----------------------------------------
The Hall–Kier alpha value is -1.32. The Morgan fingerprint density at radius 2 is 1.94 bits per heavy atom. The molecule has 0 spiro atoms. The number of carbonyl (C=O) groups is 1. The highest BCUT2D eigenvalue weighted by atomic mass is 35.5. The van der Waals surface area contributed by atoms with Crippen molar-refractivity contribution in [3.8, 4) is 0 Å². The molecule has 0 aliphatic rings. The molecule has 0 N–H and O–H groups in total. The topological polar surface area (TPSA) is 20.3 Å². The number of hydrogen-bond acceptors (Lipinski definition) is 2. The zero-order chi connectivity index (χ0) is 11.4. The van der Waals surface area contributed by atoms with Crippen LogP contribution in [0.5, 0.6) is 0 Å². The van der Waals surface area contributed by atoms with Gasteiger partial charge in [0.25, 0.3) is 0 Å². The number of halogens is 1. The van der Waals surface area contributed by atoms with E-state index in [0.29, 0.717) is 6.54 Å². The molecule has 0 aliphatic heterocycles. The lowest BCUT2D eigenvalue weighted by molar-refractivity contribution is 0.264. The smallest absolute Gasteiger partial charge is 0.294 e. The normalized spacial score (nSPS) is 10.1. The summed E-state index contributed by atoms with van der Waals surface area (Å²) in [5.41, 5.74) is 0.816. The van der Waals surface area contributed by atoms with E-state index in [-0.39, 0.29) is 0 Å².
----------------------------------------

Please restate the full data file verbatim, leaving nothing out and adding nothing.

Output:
The Hall–Kier alpha value is -1.32. The Morgan fingerprint density at radius 2 is 1.94 bits per heavy atom. The molecule has 0 spiro atoms. The number of carbonyl (C=O) groups is 1. The highest BCUT2D eigenvalue weighted by atomic mass is 35.5. The van der Waals surface area contributed by atoms with Crippen molar-refractivity contribution in [3.8, 4) is 0 Å². The molecule has 0 aliphatic rings. The molecule has 0 N–H and O–H groups in total. The topological polar surface area (TPSA) is 20.3 Å². The number of hydrogen-bond acceptors (Lipinski definition) is 2. The zero-order chi connectivity index (χ0) is 11.4. The van der Waals surface area contributed by atoms with Crippen LogP contribution in [0.5, 0.6) is 0 Å². The van der Waals surface area contributed by atoms with Gasteiger partial charge in [0.25, 0.3) is 0 Å². The number of halogens is 1. The van der Waals surface area contributed by atoms with E-state index in [0.29, 0.717) is 6.54 Å². The molecule has 0 aliphatic heterocycles. The lowest BCUT2D eigenvalue weighted by molar-refractivity contribution is 0.264. The smallest absolute Gasteiger partial charge is 0.294 e. The normalized spacial score (nSPS) is 10.1. The summed E-state index contributed by atoms with van der Waals surface area (Å²) in [5.41, 5.74) is 0.816. The van der Waals surface area contributed by atoms with E-state index in [-0.39, 0.29) is 0 Å².